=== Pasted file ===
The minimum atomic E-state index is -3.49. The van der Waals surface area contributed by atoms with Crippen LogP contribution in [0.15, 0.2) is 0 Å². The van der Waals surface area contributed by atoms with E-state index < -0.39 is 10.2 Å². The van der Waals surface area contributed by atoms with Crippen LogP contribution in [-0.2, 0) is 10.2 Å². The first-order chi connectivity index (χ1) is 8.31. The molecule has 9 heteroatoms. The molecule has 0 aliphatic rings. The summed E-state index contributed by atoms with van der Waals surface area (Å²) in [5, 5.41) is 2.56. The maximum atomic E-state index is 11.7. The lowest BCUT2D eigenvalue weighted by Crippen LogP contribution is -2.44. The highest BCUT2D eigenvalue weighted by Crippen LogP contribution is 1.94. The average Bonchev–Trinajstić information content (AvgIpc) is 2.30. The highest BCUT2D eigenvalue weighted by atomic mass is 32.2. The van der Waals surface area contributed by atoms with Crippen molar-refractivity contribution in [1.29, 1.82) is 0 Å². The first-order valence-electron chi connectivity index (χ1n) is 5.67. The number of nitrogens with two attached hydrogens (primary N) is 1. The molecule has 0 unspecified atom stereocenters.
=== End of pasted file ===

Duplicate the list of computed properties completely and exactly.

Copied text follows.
The minimum atomic E-state index is -3.49. The van der Waals surface area contributed by atoms with Crippen LogP contribution in [0.15, 0.2) is 0 Å². The van der Waals surface area contributed by atoms with E-state index < -0.39 is 10.2 Å². The van der Waals surface area contributed by atoms with Crippen LogP contribution in [-0.2, 0) is 10.2 Å². The first-order chi connectivity index (χ1) is 8.31. The molecule has 9 heteroatoms. The molecule has 0 aliphatic rings. The summed E-state index contributed by atoms with van der Waals surface area (Å²) in [5, 5.41) is 2.56. The maximum atomic E-state index is 11.7. The lowest BCUT2D eigenvalue weighted by Crippen LogP contribution is -2.44. The highest BCUT2D eigenvalue weighted by Crippen LogP contribution is 1.94. The average Bonchev–Trinajstić information content (AvgIpc) is 2.30. The highest BCUT2D eigenvalue weighted by atomic mass is 32.2. The van der Waals surface area contributed by atoms with Crippen molar-refractivity contribution in [1.29, 1.82) is 0 Å². The first-order valence-electron chi connectivity index (χ1n) is 5.67. The number of nitrogens with two attached hydrogens (primary N) is 1. The molecule has 0 unspecified atom stereocenters.